But saving the elephants is only part of a much larger picture that impacts the environment and the people who live there. The fact that the Samburu went from once fearing elephants and are now the animals' greatest protectors shows how a community—with little power and money—can change the destiny of their own future.
Vitale adds that "It makes me realize the power of individuals to create positive change."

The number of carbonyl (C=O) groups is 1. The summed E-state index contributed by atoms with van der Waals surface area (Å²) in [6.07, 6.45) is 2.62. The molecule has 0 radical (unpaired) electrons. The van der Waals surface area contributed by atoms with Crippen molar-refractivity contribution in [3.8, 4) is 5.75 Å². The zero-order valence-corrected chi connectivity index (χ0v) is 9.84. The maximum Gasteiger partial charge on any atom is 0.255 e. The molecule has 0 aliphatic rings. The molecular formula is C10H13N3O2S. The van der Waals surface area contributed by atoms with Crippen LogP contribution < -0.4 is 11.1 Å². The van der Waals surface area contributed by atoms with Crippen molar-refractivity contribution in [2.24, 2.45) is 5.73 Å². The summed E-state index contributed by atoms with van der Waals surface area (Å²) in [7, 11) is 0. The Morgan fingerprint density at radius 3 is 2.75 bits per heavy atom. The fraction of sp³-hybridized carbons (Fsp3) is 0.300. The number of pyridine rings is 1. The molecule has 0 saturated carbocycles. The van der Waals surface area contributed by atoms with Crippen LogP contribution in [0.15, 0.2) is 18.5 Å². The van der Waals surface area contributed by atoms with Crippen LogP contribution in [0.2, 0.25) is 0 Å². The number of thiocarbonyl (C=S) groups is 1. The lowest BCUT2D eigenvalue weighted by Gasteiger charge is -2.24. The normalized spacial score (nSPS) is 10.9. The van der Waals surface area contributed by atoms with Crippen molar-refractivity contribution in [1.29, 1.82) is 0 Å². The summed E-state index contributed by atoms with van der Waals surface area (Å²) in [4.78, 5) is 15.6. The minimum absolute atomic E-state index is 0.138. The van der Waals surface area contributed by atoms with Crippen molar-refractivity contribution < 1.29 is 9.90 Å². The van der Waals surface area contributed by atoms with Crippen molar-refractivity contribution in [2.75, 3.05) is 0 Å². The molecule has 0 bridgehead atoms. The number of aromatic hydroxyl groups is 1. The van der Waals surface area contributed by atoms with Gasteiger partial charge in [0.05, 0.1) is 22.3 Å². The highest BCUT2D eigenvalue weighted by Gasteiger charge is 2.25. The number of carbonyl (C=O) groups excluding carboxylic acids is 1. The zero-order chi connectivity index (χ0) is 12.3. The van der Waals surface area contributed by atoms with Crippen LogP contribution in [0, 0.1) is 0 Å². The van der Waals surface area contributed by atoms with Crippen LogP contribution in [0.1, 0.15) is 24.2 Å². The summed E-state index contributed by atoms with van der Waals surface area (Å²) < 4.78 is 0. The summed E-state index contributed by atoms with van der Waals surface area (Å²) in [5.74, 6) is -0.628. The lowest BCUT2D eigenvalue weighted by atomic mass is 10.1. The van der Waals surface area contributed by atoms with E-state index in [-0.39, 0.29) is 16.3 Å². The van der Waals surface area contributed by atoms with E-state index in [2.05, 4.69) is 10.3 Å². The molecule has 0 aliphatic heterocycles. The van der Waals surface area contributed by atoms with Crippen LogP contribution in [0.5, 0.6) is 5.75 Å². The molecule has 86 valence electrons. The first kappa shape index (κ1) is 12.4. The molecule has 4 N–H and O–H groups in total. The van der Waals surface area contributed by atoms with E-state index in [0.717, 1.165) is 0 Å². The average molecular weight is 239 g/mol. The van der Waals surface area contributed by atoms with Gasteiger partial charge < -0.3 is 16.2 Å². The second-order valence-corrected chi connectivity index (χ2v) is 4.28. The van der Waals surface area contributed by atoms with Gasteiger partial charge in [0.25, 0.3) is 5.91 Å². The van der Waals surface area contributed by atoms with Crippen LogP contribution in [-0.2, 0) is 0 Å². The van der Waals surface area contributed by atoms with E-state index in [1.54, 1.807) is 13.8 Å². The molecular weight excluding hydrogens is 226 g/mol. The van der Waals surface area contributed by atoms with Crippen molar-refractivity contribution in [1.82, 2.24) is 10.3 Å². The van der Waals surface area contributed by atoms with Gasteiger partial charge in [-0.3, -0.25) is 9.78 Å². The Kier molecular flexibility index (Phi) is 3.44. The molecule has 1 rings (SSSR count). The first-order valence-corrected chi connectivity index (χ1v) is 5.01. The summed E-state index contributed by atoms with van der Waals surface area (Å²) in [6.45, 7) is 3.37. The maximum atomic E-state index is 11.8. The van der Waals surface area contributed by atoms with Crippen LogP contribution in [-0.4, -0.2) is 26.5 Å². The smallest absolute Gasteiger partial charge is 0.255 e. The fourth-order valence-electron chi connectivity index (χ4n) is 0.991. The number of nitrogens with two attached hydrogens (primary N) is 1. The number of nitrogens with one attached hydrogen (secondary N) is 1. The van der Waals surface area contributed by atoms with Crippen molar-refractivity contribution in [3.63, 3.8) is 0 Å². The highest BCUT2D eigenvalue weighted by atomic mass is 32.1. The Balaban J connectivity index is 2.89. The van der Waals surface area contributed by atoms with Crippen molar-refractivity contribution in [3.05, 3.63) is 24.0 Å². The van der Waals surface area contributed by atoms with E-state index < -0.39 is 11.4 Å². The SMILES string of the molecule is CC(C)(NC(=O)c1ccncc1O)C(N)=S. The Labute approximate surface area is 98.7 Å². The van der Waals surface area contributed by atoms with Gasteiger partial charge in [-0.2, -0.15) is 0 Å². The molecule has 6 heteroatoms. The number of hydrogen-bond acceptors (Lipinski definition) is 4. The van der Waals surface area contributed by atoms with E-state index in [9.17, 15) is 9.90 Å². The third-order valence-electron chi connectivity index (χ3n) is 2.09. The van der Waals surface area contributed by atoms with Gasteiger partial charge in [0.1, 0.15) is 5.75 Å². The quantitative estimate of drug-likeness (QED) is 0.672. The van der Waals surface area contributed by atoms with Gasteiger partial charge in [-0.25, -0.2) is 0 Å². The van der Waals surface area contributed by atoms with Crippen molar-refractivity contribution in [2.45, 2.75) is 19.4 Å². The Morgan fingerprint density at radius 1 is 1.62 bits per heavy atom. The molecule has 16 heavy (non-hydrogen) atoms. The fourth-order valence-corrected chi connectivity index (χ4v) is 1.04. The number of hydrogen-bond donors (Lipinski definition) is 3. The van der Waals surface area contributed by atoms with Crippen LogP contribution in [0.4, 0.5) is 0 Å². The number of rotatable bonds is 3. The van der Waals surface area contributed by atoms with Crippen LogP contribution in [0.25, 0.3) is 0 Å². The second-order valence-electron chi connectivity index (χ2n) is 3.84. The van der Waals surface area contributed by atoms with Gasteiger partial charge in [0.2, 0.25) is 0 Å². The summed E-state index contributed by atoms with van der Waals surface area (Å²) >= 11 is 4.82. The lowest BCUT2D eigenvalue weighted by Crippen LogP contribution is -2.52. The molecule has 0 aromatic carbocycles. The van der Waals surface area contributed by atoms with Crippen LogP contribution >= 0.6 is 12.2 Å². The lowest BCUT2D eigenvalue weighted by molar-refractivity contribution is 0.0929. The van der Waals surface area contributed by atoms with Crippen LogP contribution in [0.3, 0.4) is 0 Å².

At the same time, the Sanctuary has had a "ripple effect." Reteti is the first sanctuary to hire indigenous women to care for the elephants and, in fact, the head keeper is a Samburu woman.
Vitale recalls that on her last trip to Kenya, a group of Samburu warriors hiked 12 miles in blistering heat to visit the Sanctuary. When asked why they said that they heard stories that women were working with elephants and they had to see this with their own eyes. "They couldn't believe it," Vitale says.
What’s happening without any fanfare is incredible and it’s changing the way the community relates not just to wildlife, but also to each other.